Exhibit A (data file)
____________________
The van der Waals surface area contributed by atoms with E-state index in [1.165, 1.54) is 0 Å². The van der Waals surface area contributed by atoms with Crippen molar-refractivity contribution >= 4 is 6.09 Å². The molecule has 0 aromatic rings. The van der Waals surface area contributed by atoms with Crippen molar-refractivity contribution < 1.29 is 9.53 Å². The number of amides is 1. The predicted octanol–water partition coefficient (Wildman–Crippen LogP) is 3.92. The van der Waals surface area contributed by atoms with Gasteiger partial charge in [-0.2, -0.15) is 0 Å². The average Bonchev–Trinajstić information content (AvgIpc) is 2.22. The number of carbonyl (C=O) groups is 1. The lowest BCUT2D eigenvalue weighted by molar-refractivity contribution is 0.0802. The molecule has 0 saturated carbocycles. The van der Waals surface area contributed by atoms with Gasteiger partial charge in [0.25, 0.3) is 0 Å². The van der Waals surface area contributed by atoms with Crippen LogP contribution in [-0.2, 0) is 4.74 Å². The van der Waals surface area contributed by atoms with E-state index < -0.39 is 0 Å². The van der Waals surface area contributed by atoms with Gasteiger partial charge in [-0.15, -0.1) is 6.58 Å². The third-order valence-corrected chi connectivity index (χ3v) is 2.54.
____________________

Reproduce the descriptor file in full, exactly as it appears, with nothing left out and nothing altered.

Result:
The van der Waals surface area contributed by atoms with E-state index in [1.165, 1.54) is 0 Å². The van der Waals surface area contributed by atoms with Crippen molar-refractivity contribution >= 4 is 6.09 Å². The molecule has 0 aromatic rings. The van der Waals surface area contributed by atoms with Crippen molar-refractivity contribution < 1.29 is 9.53 Å². The number of amides is 1. The predicted octanol–water partition coefficient (Wildman–Crippen LogP) is 3.92. The van der Waals surface area contributed by atoms with Gasteiger partial charge in [-0.2, -0.15) is 0 Å². The average Bonchev–Trinajstić information content (AvgIpc) is 2.22. The number of carbonyl (C=O) groups is 1. The lowest BCUT2D eigenvalue weighted by molar-refractivity contribution is 0.0802. The molecule has 0 saturated carbocycles. The van der Waals surface area contributed by atoms with Gasteiger partial charge in [0.25, 0.3) is 0 Å². The van der Waals surface area contributed by atoms with Crippen LogP contribution in [-0.2, 0) is 4.74 Å². The van der Waals surface area contributed by atoms with E-state index < -0.39 is 0 Å². The van der Waals surface area contributed by atoms with Gasteiger partial charge in [-0.15, -0.1) is 6.58 Å². The third-order valence-corrected chi connectivity index (χ3v) is 2.54.